Shell morphology and its conceptual implications have attracted the attention of scientists in a wide range of disciplines1,2,3,4. Computational investigations have aimed at providing realistic descriptions of shapes and patterns of coiled shells5,6,7,8,9, while empirical investigations have concentrated on the analysis of the adaptive nature of various morphologies10,11,12,13,14. Although the degree to which evolution is predictable is under debate, the phenomenon of convergent evolution demonstrates that evolutionary pathways are more or less constrained above the level of species15,16,17. In effect, there is evidence that shell shapes are adaptive, for they have evolved independently more than once18. Convergent evolution of form is addressed from a modeling perspective of theoretical morphology12, in which the concept of theoretical morphospace is introduced10. Each point in a morphospace represents a hypothetical form and the evolution of an actual form is visualized as a predictable process in the morphospace12,13.

The seminal work of Raup showed that natural shells are not randomly distributed in the morphospace of theoretically possible forms, but rather they are confined to restricted regions10. The biased distribution is explained in terms of functional and developmental factors in the manner that theoretically possible but naturally not occurring forms would be biologically impossible or functionally inefficient13. By investigating various functional factors, Raup concluded that the observed distribution of normal ammonoids, an extinct group of marine mollusks (cephalopods), is not explained by a single factor. Indeed, the ideal form to optimize the utilization of shell material resources did not correspond to any natural species19.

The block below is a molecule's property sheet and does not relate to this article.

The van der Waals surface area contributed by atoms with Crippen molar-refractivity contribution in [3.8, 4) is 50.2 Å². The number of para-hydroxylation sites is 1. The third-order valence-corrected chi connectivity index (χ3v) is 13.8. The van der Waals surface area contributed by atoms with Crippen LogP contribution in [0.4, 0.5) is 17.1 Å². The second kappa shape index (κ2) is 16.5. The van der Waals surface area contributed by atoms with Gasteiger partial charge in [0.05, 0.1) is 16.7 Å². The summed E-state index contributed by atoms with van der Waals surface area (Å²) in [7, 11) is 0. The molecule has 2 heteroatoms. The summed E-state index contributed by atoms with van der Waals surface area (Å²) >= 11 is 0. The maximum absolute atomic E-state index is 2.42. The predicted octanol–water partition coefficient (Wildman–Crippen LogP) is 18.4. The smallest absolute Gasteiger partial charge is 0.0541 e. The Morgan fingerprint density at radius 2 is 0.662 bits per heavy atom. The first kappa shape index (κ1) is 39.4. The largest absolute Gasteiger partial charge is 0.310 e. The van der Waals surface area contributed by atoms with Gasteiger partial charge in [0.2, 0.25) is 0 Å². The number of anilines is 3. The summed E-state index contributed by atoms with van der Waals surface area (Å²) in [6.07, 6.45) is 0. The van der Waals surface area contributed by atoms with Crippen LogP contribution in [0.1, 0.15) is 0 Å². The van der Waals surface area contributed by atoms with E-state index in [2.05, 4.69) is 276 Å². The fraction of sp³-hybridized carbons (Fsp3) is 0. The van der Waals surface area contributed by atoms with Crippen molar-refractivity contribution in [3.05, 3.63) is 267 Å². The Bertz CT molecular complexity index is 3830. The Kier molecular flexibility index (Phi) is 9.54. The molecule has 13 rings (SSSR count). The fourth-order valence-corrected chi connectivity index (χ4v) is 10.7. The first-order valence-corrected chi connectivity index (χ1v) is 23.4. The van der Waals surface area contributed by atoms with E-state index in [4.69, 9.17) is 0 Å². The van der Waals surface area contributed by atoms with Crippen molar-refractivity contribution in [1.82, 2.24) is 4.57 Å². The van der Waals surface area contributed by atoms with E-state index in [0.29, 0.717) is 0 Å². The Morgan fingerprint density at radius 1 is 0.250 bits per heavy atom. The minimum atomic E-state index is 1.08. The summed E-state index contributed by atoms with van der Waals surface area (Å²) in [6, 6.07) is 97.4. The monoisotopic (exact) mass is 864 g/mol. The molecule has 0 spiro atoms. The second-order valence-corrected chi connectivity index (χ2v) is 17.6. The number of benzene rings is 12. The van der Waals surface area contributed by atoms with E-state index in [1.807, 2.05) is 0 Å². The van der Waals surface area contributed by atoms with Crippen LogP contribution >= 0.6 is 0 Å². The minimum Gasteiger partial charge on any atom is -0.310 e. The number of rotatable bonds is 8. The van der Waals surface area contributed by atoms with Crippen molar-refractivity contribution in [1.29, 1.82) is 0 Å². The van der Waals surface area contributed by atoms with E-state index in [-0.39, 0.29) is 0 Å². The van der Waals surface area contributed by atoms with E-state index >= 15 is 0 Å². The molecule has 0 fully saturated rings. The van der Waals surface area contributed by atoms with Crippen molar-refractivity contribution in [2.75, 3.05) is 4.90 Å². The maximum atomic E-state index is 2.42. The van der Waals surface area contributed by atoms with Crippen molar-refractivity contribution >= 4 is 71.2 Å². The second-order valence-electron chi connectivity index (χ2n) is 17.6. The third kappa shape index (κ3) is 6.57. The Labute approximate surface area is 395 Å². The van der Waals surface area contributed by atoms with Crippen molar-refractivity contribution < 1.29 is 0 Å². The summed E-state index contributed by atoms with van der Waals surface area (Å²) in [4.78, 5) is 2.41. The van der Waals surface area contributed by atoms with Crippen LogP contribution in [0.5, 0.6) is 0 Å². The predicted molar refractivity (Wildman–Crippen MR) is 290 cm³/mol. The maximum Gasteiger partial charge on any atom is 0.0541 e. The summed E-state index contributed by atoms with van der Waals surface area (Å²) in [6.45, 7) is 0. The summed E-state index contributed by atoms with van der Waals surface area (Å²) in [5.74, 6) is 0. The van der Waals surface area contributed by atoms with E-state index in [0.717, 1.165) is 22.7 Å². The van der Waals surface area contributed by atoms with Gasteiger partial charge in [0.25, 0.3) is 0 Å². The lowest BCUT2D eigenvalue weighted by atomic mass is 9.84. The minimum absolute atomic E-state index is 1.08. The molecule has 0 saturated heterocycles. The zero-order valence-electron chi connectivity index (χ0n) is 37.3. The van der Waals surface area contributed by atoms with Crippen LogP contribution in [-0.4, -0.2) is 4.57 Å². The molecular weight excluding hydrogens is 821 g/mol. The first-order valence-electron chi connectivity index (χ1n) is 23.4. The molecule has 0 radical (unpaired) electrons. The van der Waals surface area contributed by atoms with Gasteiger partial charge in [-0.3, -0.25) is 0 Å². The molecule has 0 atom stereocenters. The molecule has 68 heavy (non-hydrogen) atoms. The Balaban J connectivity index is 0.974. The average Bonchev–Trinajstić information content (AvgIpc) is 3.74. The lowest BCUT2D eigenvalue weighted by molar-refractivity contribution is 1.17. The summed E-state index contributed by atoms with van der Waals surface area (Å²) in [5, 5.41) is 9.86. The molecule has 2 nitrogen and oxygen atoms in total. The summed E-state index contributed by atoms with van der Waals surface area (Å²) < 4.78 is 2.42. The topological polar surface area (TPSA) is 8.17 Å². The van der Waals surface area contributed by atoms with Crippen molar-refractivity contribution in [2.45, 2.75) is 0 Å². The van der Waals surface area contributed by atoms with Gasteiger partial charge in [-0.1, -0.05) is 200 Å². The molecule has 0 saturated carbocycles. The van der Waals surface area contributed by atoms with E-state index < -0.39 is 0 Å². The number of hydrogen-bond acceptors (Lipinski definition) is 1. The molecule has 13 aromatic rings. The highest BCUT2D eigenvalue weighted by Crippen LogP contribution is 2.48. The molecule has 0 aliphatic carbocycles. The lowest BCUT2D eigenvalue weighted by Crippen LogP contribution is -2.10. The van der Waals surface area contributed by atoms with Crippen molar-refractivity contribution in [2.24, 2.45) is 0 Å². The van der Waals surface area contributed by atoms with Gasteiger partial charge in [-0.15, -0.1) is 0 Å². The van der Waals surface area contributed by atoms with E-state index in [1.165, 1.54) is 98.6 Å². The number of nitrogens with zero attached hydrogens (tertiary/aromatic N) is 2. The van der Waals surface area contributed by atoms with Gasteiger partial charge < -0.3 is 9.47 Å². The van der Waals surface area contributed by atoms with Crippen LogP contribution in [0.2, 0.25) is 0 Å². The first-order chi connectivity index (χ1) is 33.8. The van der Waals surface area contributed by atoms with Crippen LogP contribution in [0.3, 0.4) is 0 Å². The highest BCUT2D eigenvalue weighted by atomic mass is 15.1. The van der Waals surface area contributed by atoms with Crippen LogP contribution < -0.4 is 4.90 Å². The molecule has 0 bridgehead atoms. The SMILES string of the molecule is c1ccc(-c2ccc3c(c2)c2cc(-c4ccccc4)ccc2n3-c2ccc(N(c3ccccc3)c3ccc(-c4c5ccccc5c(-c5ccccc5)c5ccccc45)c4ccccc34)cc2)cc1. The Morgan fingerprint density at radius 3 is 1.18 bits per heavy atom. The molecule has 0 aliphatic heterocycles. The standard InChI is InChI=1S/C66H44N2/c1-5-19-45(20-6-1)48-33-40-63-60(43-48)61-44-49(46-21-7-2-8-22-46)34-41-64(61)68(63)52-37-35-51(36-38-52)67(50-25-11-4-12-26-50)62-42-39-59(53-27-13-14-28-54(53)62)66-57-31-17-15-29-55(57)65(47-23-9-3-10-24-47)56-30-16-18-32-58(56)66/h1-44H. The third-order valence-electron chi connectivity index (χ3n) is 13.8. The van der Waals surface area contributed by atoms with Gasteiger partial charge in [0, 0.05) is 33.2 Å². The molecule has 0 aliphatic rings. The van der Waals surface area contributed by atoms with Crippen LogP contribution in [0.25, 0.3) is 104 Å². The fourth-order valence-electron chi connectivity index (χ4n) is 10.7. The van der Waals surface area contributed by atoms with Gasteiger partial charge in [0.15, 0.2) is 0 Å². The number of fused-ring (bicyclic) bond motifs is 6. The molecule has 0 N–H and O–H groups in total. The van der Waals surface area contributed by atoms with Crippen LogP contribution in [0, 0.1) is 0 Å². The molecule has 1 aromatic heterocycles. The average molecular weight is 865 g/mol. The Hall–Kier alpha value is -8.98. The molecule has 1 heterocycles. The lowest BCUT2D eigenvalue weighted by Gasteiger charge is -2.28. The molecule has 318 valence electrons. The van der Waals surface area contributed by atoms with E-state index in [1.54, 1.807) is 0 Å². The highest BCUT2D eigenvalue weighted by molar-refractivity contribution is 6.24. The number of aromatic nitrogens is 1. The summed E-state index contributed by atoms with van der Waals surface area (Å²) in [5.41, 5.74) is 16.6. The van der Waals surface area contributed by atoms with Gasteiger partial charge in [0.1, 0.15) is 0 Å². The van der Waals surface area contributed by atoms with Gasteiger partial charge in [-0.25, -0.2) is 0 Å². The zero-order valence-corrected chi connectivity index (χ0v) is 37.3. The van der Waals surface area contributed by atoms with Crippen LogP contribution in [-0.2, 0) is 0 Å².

The concern of the present study is that this accepted opinion is based on a plausible and convenient assumption of isometric growth that shell thickness increases in proportion to shell size. Although this assumption is often made for spiral shells in general20,21, as remarked by Raup19, biometric data of Trueman indicate rather that shell thickness of ammonoids does not increase as rapidly as shell size22. If this observation is accepted, it is not intuitively clear whether and how allometric variation of thickness influences the economy of curved surface construction. Fortunately, this problem is reduced to a well-defined mathematical problem. Here we revisit how shell shape affects shell use efficiency, particularly concerning the effect of allometric scaling of shell thickness. The neglected factor of thickness variation is shown to have a significant impact on the evolutionary perspective of shell form.